citrus production

Dumping of Brazilian and Mexican Juice Causes Southern Gardens to Cease Processing Citrus

Tacy Callies Processing

A flood of foreign imported orange juice was the deciding factor.


Southern Gardens Citrus Processing Corporation announced today that it will no longer process fruit at its facility in Hendry County, Florida.  Beginning with the 2019-20 season, Southern Gardens will have its fruit processed at another facility and bring that juice back to its facility in Hendry County for storage in order to continue to supply its customers. 

Southern Gardens will realign its business model and continue to ship juice and serve its customers. The company will maintain its citrus groves, nursery and research operations. 

Opening in 1994, at its height Southern Gardens processed up to 20 million boxes of citrus per year. The orange juice produced was used by popular name brands and private labels. In addition to processing millions of boxes of the company’s own fruit, each year the plant processed citrus from independent growers in Southwest Florida. Last year, the plant processed only 6.5 million boxes due to decreased market demand and sales.

“The decision to close our fruit processing operation was a very, very difficult one that could not be put off any longer,” said Dan Casper, president of Southern Gardens. “We thank the men and women who worked hard to make this one of the most elite citrus processing plants in the country.”

Dan Casper

Higher Florida fruit prices, combined with an inability to source Florida fruit after Hurricane Irma, caused major brands and other customers to source fruit from Mexico and Brazil. This further deteriorated the already competitive consumer marketplace for Florida orange juice.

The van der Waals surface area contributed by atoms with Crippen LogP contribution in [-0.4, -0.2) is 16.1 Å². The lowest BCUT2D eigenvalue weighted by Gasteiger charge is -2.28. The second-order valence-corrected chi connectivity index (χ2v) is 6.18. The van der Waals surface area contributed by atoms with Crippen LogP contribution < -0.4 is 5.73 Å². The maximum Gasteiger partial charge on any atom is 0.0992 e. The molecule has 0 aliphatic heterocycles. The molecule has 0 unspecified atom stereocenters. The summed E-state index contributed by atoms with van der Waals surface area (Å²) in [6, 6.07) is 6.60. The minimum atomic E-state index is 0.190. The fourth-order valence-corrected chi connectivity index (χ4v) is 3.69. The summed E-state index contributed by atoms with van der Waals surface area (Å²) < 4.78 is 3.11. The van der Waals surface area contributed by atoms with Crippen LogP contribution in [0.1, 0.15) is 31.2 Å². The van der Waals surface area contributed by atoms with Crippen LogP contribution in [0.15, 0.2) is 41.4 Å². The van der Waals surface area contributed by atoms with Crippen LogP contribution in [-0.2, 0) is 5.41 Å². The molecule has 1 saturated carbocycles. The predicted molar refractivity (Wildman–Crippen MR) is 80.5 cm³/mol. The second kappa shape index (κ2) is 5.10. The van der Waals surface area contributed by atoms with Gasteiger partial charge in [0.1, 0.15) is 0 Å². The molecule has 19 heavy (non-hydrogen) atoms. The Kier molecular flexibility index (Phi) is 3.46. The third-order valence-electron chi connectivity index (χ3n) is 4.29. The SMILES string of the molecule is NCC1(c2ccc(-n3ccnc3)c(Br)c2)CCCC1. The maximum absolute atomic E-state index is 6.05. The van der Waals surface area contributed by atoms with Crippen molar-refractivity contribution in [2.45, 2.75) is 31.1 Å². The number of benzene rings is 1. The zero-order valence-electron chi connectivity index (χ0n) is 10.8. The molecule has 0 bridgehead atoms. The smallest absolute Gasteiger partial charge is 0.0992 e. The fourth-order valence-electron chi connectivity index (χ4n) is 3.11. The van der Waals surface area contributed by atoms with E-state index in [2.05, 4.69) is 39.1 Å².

Continued challenges that range from disease (first citrus canker and now citrus greening), decreased demand, and weather — along with continued foreign imports that significantly reduced demand for Florida juice in the marketplace — have taken a toll on Florida’s citrus processors.

University of Florida economist Ariel Singerman reported in a recent Citrus Industry article, “The Real Cost of HLB in Florida,” that the number of juice-processing facilities in Florida decreased from 41 in 2003–04 to 14 in 2016–17.

“Our processing plant was built to efficiently produce much more juice than we can sell due to the current market situation, something that, unfortunately, has become common throughout the Florida industry,” Casper said.

According to Casper, workers whose fruit processing positions are impacted will receive priority consideration for job openings in other areas of the overall company, and for those who do not find positions within the U.S. Sugar companies, human resources assistance and a severance package will be provided. Southern Gardens Citrus Processing is a subsidiary of U.S. Sugar.